“This autumn we are marking the twentieth anniversary of the foundation of our theological school. It is the only seminary in Ukraine where female education is fully represented. While there are choir directors and icon-painting courses in other seminaries and theological schools, our students obtain a comprehensive education at four departments: those of choir directors, sewing, gold embroidery, and icon-painting. Besides, we are planning to organize courses that train and prepare nurses. With the blessing of Metropolitan Agafangel of Odessa and Izmayil we are considering this matter thoroughly: we are carrying on negotiations with medical institutions and educational establishments that train medical staff. We hope a medical department of this kind will open in the near future. I will mention in passing that at the convent we also have a home for the elderly and lonely sick people; medical staff look after senior members of our sisterhood there too (about 100 of them).
“All our undertakings, projects and initiatives are implemented with the blessing, participation and support of His Eminence Metropolitan Agafangel.
“The first department—that of choir directors—opened in 2000. The twentieth anniversary of the theological school for women is a happy occasion, since not everything was achieved with ease. The pre-revolutionary traditions were forgotten. In fact, in the mid-nineteenth century in the Russian Empire, modeled on the first school of Krasnoye Selo, around forty such institutions for daughters of the clergy were founded in all dioceses, in which ‘worthy spouses of the servants of the Divine altar and their helpers in the work of the moral and Christian education of parishioners’ were taught and educated. And that type of institution was very different from the secular ones, where girls were prepared for the brilliance of the life of ‘high society’ in the world. Concerned about its future, the Church understood that an institution where the spouses of future priests would be taught would be an extremely important sphere of Church influence on society.
“Our Museum has a unique monograph by its Director, Viktor Alexandrovich Mikhalchenko, dedicated to the clergy of Odessa beginning from 1794 (the year of the city’s foundation) up to 1925, which comprises 1,500 personalia and 500 illustrations. As you read priests’ biographies, you discover that the wives and daughters of virtually all the clergy studied at the Odessa Diocesan School in the mid-nineteenth century and afterwards married graduates of the Odessa Theological Seminary. We published this book in 2012, but the work is ongoing, because over these years a lot of information has been accumulated on immediate relatives of the priests and the New Martyrs; the author corresponds with many of them. So we are going to make a new edition.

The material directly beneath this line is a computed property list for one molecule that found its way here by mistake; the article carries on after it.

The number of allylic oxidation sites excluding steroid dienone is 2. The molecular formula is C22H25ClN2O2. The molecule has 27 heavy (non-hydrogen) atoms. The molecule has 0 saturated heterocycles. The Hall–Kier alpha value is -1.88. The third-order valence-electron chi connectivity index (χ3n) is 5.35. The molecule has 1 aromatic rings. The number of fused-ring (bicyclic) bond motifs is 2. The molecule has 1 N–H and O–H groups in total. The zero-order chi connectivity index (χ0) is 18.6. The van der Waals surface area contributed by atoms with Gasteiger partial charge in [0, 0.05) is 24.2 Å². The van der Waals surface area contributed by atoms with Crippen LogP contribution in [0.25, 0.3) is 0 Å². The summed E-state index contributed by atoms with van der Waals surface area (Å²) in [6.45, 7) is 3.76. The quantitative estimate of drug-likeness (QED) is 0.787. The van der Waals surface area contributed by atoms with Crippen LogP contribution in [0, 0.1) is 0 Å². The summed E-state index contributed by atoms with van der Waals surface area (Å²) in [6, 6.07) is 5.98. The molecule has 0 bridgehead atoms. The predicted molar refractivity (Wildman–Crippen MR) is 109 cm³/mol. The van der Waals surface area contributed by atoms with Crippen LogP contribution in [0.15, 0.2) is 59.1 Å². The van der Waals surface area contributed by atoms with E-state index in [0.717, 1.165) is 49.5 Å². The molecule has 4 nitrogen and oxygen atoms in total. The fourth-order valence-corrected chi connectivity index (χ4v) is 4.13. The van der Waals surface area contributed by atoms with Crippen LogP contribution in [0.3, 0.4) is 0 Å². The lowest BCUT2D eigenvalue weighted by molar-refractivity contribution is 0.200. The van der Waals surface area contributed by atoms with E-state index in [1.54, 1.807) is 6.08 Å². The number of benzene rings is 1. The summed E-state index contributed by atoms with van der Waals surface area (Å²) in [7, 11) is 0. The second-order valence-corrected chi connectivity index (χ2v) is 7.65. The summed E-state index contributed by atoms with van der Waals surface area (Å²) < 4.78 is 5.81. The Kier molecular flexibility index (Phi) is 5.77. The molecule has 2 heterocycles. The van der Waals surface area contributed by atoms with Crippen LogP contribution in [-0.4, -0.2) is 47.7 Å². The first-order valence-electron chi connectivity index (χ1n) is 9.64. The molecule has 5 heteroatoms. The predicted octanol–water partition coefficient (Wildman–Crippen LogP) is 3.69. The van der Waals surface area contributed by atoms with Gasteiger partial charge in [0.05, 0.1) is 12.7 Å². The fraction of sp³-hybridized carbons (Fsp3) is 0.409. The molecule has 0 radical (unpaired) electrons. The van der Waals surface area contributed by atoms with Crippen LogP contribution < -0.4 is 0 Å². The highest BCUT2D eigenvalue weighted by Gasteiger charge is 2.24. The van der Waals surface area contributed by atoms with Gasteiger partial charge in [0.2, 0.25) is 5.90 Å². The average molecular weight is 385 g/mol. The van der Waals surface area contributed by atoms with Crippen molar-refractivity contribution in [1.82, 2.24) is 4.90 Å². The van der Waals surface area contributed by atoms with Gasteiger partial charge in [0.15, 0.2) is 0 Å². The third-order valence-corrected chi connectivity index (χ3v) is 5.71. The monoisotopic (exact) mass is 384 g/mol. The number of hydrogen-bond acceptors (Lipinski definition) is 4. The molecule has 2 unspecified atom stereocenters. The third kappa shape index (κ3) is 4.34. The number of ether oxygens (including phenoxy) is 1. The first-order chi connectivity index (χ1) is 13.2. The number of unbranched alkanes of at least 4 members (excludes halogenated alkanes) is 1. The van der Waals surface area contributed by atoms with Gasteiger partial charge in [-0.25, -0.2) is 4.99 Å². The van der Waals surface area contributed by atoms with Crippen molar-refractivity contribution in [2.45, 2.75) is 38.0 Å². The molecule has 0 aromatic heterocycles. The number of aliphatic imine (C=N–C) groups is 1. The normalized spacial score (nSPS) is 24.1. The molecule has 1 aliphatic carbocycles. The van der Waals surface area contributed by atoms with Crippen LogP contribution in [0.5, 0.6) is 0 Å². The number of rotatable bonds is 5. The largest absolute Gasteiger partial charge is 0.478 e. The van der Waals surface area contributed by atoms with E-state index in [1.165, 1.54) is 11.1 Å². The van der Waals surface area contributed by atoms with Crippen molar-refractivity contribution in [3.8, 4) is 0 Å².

“In 2000, on Archpriest Pavel Netsvetaev’s initiative and with our full consent, we decided to open choir directors’ courses for girls at our convent. First and foremost, we needed to prepare premises. In 1999, our four-storied ‘house of mercy’ was completed, and we accommodated our students on the top floor, providing them with classrooms and rooms to live in. Another task of ours was to form our teaching staff and develop a pedagogical system. In the first year we had very many students, as such specialists were in high demand in the Church. In twenty years we have graduated a collegiate of excellent choir directors, who have created professional Church choral ensembles that can be found even beyond the Diocese of Odessa. As we joke, thanks to our successful initiative many girls have since married priests and moved to all the parts of Ukraine and abroad (Russia, Moldova, Belarus, and beyond).